In a recent webinar, MongoDB VP of Education & Cloud Services, Andrew Erlichson, delivered a presentation comparing and contrasting different MongoDB backup strategies. We thought we’d continue on that topic by comparing these options in-depth on the MMS blog.
There are three main approaches for backing up MongoDB:
- mongodump, a utility bundled with the MongoDB database
- Filesystem snapshots, such as those provided by Linux LVM or AWS EBS
- MongoDB Management Service (MMS), a fully managed, cloud service that provides continuous backup for MongoDB (also available as on-prem software with a MongoDB subscription)
Let’s look at each of these strategies in further detail.
Backup Strategy #1: mongodump
mongodump is a tool bundled with MongoDB that performs a backup of the data in MongoDB. mongodump may be used to dump an entire database, collection, or result of a query. mongodump can produce a consistent snapshot of the data by dumping the oplog. You can then use the mongorestore utility to restore the data to a new or existing database. mongorestore will import content from the BSON database dumps produced by mongodump and replay the oplog.
mongodump is a straightforward approach and has the benefit of producing backups that can be filtered based on your specific needs. While mongodump is sufficient for small deployments, it is not appropriate for larger systems. mongodump exerts too much load to be a truly scalable solution. It is not an incremental approach, so it requires a complete dump at each snapshot point, which is resource-intensive. As your system grows, you should evaluate lower impact solutions such as filesystem snapshots or MMS.
In addition, while the complexity of deploying mongodump for small configurations is fairly low, the complexity of deploying mongodump in large sharded systems can be significant.
Backup Strategy #2: Copying the Underlying Files
You can back up MongoDB by copying the underlying files that the database processes uses to store data. To obtain a consistent snapshot of the database, you must either stop all writes to the database and use standard file system copy tools, or create a snapshot of the entire file system, if your volume manager supports it.
For example, Linux LVM quickly and efficiently creates a consistent snapshot of the file system that can be copied for backup and restore purposes. To ensure that the snapshot is logically consistent, you must have journaling enabled within MongoDB.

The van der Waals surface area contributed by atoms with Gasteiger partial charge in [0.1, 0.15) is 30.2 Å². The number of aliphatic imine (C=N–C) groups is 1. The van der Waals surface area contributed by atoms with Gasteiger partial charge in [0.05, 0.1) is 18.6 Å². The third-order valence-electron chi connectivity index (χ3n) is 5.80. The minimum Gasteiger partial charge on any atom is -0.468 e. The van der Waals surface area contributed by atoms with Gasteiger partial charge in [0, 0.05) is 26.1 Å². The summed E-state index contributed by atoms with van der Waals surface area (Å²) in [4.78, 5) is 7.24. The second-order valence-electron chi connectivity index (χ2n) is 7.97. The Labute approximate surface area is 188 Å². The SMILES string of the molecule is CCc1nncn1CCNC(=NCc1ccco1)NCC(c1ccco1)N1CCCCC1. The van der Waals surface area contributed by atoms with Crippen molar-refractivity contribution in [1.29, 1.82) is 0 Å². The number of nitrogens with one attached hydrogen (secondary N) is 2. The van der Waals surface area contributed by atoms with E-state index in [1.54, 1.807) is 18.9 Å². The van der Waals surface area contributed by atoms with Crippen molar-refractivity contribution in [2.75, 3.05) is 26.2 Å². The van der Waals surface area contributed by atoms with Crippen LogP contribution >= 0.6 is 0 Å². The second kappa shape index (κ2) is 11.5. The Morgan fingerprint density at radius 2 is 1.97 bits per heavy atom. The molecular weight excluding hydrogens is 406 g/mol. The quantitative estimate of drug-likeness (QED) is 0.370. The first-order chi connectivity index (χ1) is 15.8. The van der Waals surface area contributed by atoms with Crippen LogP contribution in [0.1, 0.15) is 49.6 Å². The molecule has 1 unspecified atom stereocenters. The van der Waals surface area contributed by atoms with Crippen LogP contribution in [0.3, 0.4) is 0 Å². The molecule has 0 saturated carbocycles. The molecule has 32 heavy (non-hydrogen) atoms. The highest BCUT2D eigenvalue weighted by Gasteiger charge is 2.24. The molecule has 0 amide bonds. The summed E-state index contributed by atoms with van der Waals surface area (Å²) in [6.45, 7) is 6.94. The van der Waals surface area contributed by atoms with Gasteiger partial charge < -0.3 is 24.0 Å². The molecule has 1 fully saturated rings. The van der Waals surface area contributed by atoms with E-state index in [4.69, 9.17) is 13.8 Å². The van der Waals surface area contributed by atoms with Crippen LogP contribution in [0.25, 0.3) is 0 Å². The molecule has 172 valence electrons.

Because backups are taken at the storage level, filesystem snapshots can be a more efficient approach than mongodump for taking full backups and restoring them. However, unlike mongodump, it is a more coarse approach in that you don’t have the flexibility to target specific databases or collections in your backup. This may result in large backup files, which in turn may result in long-running backup operations.
To implement filesystem snapshots requires ongoing maintenance as your system evolves and becomes more complex. To coordinate backups across multiple replica sets, particularly in a sharded system, requires devops expertise to ensure consistency across the various components.
Backup Strategy #3: MongoDB Management Service (MMS)
MongoDB Management Service provides continuous, online backup for MongoDB as a fully managed service. You install the Backup Agent in your environment, which conducts an initial sync to MongoDB’s secure and redundant datacenters. After the initial sync, MMS streams encrypted and compressed MongoDB oplog data to MMS so that you have a continuous backup.
By default, MMS takes snapshots every 6 hours and oplog data is retained for 24 hours. The snapshot schedule and retention policy can be configured to meet your requirements. You also have the flexibility to exclude non-mission critical databases and collections.
For replica sets, a custom, point-in-time snapshot can be restored for any moment in the last 24 hours. For sharded system, MMS produces a consistent snapshot of the cluster every 6 hours. You also have the option of using checkpoints for more granular restores of sharded clusters.
Because MMS reads only the oplog, the ongoing performance impact is minimal, similar to that of adding an additional node to the replica set.
In addition to the cloud-based service, MMS is available as on-prem software as part of a MongoDB Standard or Enterprise Subscription.
To get a more in-depth review of MongoDB backup strategies, read Backup and its Role in Disaster Recovery.